Dental Bridge Cost

What is a dental bridge?

If you have missing teeth, your dental professional can close – or bridge – the spaces in your smile with dental bridges. A dental bridge is an artificial tooth (called a pontic) that is kept in a fixed position by the abutment teeth on either side of the space. Although pontics can be made from a range of products such as gold, normally they’re made from porcelain to visually blend in with your natural teeth.

Dental bridge types

There are 4 primary kinds of dental bridges:

  1. conventional
  2. cantilever
  3. Maryland
  4. implant-supported

Conventional dental bridge

A conventional dental bridge will have an artificial tooth or teeth being fixed in place by dental crowns that have actually been sealed onto each of the abutment teeth. A conventional bridge is the most popular kind of dental bridge and can be utilized when you have natural teeth on both sides of the space made by your missing tooth or teeth.

Cantilever dental bridge

Although pretty similar to a conventional bridge, the pontic in a cantilever dental bridge is fixed in its place by a dental crown that is sealed to only one abutment tooth. For a cantilever bridge, you will only need one natural tooth beside the missing tooth space.

Maryland dental bridge

Also very similar to a conventional bridge, Maryland dental bridges make use of 2 natural abutment teeth, one on each side of the space. Nevertheless, while a conventional bridge utilizes dental crowns on the abutment teeth, a Maryland bridge utilizes a structure of either metal or porcelain that is fixed onto the backs of the abutment teeth.

You might also like our articles about the cost of a dental crown, dental implants, and the cost of braces.

Like a conventional bridge, a Maryland bridge can only be utilized when you have a natural tooth on each side of the space of the missing tooth or teeth.

Implant-supported dental bridge

As the name shows, implant-supported bridges make use of dental implants instead of crowns or structures. Normally, one implant is surgically put for each missing tooth, and these implants hold the bridge in position. If one implant for each missing tooth isn’t possible, the bridge might have a pontic suspended between 2 implant-supported crowns.

Seen as the best and most stable system, an implant-supported bridge typically needs 2 surgical treatments:

  1. one to embed the implants in the jawbone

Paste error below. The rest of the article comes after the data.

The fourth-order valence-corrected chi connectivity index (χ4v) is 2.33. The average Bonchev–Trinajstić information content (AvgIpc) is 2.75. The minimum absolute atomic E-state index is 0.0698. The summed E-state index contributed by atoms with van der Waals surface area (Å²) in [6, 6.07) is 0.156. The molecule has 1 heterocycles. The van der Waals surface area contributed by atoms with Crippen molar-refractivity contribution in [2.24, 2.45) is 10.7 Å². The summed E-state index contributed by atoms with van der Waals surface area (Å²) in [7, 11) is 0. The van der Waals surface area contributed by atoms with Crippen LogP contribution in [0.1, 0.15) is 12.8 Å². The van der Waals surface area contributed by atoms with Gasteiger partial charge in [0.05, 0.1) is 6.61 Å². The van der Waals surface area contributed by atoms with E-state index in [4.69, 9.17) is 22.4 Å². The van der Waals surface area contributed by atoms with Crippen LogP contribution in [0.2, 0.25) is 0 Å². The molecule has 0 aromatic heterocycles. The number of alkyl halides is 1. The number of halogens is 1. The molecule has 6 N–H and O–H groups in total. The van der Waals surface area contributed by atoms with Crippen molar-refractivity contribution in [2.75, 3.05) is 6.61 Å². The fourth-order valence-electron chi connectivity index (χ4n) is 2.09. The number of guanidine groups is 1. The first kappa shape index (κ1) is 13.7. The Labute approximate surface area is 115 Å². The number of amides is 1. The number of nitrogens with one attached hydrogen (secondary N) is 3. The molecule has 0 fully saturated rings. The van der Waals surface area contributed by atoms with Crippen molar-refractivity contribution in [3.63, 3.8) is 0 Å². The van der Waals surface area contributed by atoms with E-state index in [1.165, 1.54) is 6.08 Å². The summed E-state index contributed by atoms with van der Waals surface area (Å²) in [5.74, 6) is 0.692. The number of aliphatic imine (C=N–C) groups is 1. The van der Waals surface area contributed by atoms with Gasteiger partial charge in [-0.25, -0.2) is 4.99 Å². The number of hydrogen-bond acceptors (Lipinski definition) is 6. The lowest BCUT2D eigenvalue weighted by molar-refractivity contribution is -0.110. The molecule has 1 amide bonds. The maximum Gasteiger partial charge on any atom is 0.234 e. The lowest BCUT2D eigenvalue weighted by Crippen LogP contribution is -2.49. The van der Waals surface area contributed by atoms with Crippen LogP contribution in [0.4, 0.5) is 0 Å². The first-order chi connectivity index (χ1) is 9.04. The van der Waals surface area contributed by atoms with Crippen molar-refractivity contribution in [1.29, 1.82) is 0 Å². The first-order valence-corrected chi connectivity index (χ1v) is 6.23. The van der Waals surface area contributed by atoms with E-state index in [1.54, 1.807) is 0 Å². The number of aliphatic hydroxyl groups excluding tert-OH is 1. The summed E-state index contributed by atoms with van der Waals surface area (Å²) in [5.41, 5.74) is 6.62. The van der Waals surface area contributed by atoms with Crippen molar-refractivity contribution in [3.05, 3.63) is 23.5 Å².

2. a 2nd surgical treatment to put the bridge

It can take a couple of months for the treatment to be entirely healed.

What does a dental bridge cost?

Working on a Dental BridgeHere are a lot of variables to take into account, that can impact the cost, like:

  • the type of teeth required to fill the space
  • products utilized, such as composite resin, zirconia, or metal alloy covered in resin
  • complexity/difficulty of the positioning
  • extra treatments for other dental problems, such as gum illness
  • geographical area

The expenses will also depend upon the kind of bridge that you pick:

  • Standard or cantilever bridges normally cost $2,000 – $5,000 for one pontic and a crown for each abutment tooth.
  • Maryland bridges generally cost $1,500 – $2,500 for one pontic with the structure, or wings, connected to the abutment teeth.
  • An implant-supported bridge might cost $5,000 – $15,000 for a bridge with 2 dental implants covering 3 or 4 teeth.

Dental bridge vs. Dental implant

Numerous dental insurance coverage plans will cover bridges, and many of them now cover implants as well. A dental bridge might have to be changed every 5 to 15 years, depending upon appropriate care, while implants are seen as a long-term option. There are aspects that can lower the life of all kinds of bridges, including implants, such as oral health.

Why do I have to get a dental bridge?

When you have a missing tooth or multiple missing teeth, it can affect your life in a range of ways. A dental bridge can help in some very important ways, including:

  • regaining your smile
  • bringing back the capability to properly chew
  • restoring your speech and pronunciation
  • preserving the shape of your face
  • re-adjusting your bite to appropriately disperse the force when you chew
  • avoiding your remaining teeth from leaving the correct position

Outlook

If you’re missing a tooth or a number of teeth, you have a few replacement alternatives to go over with your dental practitioner. There are numerous advantages to utilizing dental bridges, and there are lots of aspects – including expenses – that you need to think about prior to deciding.

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